Using policy goal ambiguity to manage policy goal conflicts: Sponge-City Program implementation in old neighbourhoods

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Department of Social Sciences


This research empirically examines how implementers take advantage of policy goal ambiguity to manage policy goal conflict and thus influence policy outcomes in a multiple-goal program, exemplified by the Chinese Sponge City Program (SCP) implementation. SCP is a centrally initiated program with two goals of stormwater management and low environmental impact; when implemented in the pilot city of Zhenjiang, a local goal of resident satisfaction is layered. The three goals are conflictual, namely cannot be achieved simultaneously, and have varying degrees of priority, budget, and evaluation ambiguities. Drawing on data from field investigation and in-depth interviews, we find that implementers gave more weight to the stormwater management and resident-satisfaction goals yet downplayed the low environmental impact goal; implementers used goal ambiguity to moderate technical, purview, and land-resource constraints. We conclude that for a policy with multiple conflictual goals: (1) when goals cannot be achieved simultaneously, implementers prioritize goals with clearer evaluation measures and allocate budgets accordingly to manage conflicts; (2) goal ambiguity is beneficial for a program with multiple, conflictual goals to avoid direct policy failure and achieve better outcome sustainability.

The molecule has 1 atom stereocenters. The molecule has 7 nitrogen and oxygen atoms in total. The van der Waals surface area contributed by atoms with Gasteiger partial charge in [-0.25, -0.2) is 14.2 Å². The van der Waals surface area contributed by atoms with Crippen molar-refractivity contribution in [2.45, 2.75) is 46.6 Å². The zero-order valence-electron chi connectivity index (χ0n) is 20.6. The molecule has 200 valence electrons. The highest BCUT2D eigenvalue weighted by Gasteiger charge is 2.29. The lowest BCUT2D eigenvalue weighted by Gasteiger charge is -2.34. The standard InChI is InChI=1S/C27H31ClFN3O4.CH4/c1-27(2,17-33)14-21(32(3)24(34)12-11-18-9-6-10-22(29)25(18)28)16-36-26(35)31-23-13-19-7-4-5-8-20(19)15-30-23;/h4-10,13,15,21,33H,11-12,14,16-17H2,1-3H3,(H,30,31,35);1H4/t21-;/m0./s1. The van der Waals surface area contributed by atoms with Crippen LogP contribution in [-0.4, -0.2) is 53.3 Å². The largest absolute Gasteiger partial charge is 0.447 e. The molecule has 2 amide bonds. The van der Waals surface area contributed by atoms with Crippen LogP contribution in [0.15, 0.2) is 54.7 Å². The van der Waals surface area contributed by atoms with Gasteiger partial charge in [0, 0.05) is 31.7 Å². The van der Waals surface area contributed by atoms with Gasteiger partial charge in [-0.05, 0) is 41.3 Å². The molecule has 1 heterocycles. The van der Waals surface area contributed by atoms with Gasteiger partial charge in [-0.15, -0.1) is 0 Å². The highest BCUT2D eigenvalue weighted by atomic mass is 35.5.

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Journal of Asian Public Policy